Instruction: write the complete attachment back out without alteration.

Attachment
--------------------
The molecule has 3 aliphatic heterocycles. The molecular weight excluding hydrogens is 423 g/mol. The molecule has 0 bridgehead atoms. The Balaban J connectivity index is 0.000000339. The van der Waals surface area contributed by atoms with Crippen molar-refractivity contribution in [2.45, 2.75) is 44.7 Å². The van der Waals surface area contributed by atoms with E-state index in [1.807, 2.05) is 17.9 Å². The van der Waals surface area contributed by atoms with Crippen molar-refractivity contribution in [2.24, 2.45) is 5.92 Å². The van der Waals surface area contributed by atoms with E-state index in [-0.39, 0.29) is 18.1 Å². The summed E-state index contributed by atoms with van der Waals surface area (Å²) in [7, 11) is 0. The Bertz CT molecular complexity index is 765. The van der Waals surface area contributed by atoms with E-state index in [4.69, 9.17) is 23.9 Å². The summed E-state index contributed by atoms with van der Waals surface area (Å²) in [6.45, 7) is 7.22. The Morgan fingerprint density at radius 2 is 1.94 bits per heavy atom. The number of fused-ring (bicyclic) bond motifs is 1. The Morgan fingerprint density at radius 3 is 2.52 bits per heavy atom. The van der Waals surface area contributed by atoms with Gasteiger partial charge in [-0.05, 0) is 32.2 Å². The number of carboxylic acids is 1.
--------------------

The molecule has 3 aliphatic heterocycles. The molecular weight excluding hydrogens is 423 g/mol. The molecule has 0 bridgehead atoms. The Balaban J connectivity index is 0.000000339. The van der Waals surface area contributed by atoms with Crippen molar-refractivity contribution in [2.45, 2.75) is 44.7 Å². The van der Waals surface area contributed by atoms with E-state index in [1.807, 2.05) is 17.9 Å². The van der Waals surface area contributed by atoms with Crippen molar-refractivity contribution in [2.24, 2.45) is 5.92 Å². The van der Waals surface area contributed by atoms with E-state index in [-0.39, 0.29) is 18.1 Å². The summed E-state index contributed by atoms with van der Waals surface area (Å²) in [7, 11) is 0. The Bertz CT molecular complexity index is 765. The van der Waals surface area contributed by atoms with E-state index in [4.69, 9.17) is 23.9 Å². The summed E-state index contributed by atoms with van der Waals surface area (Å²) in [6.45, 7) is 7.22. The Morgan fingerprint density at radius 2 is 1.94 bits per heavy atom. The number of fused-ring (bicyclic) bond motifs is 1. The Morgan fingerprint density at radius 3 is 2.52 bits per heavy atom. The van der Waals surface area contributed by atoms with Gasteiger partial charge in [-0.05, 0) is 32.2 Å². The number of carboxylic acids is 1.